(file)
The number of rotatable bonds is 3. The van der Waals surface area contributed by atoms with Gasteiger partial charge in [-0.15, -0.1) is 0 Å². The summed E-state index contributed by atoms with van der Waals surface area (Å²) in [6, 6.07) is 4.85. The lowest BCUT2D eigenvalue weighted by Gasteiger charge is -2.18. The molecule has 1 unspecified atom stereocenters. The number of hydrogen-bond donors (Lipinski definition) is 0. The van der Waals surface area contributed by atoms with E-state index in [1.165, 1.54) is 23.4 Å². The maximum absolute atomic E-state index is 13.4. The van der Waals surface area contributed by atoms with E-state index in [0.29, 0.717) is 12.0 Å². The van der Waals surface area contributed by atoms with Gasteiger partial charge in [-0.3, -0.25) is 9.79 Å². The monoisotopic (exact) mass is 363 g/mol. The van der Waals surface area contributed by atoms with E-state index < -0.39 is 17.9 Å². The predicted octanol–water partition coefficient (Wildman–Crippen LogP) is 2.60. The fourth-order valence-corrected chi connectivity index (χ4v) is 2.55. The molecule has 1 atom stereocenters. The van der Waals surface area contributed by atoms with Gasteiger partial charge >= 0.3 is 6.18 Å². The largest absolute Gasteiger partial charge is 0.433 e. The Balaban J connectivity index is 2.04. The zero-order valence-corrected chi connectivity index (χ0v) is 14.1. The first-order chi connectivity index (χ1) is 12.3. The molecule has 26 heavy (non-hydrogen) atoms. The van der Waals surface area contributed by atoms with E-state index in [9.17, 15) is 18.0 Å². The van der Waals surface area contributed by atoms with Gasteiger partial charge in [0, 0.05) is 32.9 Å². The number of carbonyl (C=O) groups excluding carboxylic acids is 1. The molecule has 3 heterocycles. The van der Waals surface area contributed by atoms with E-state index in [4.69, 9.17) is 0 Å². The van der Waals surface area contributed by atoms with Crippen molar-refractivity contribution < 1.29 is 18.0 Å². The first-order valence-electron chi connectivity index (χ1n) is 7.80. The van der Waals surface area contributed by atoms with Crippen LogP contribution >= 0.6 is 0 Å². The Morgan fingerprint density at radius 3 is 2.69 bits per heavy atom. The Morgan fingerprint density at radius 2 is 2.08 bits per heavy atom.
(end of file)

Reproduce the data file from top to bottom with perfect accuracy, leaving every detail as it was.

The number of rotatable bonds is 3. The van der Waals surface area contributed by atoms with Gasteiger partial charge in [-0.15, -0.1) is 0 Å². The summed E-state index contributed by atoms with van der Waals surface area (Å²) in [6, 6.07) is 4.85. The lowest BCUT2D eigenvalue weighted by Gasteiger charge is -2.18. The molecule has 1 unspecified atom stereocenters. The number of hydrogen-bond donors (Lipinski definition) is 0. The van der Waals surface area contributed by atoms with E-state index in [1.165, 1.54) is 23.4 Å². The maximum absolute atomic E-state index is 13.4. The van der Waals surface area contributed by atoms with E-state index in [0.29, 0.717) is 12.0 Å². The van der Waals surface area contributed by atoms with Gasteiger partial charge in [-0.3, -0.25) is 9.79 Å². The monoisotopic (exact) mass is 363 g/mol. The van der Waals surface area contributed by atoms with E-state index < -0.39 is 17.9 Å². The predicted octanol–water partition coefficient (Wildman–Crippen LogP) is 2.60. The fourth-order valence-corrected chi connectivity index (χ4v) is 2.55. The molecule has 1 atom stereocenters. The van der Waals surface area contributed by atoms with Gasteiger partial charge >= 0.3 is 6.18 Å². The largest absolute Gasteiger partial charge is 0.433 e. The Balaban J connectivity index is 2.04. The zero-order valence-corrected chi connectivity index (χ0v) is 14.1. The first-order chi connectivity index (χ1) is 12.3. The molecule has 26 heavy (non-hydrogen) atoms. The van der Waals surface area contributed by atoms with E-state index in [9.17, 15) is 18.0 Å². The van der Waals surface area contributed by atoms with Gasteiger partial charge in [0, 0.05) is 32.9 Å². The number of carbonyl (C=O) groups excluding carboxylic acids is 1. The molecule has 3 heterocycles. The van der Waals surface area contributed by atoms with E-state index in [4.69, 9.17) is 0 Å². The van der Waals surface area contributed by atoms with Crippen molar-refractivity contribution < 1.29 is 18.0 Å². The first-order valence-electron chi connectivity index (χ1n) is 7.80. The van der Waals surface area contributed by atoms with Crippen LogP contribution >= 0.6 is 0 Å². The Morgan fingerprint density at radius 3 is 2.69 bits per heavy atom. The Morgan fingerprint density at radius 2 is 2.08 bits per heavy atom.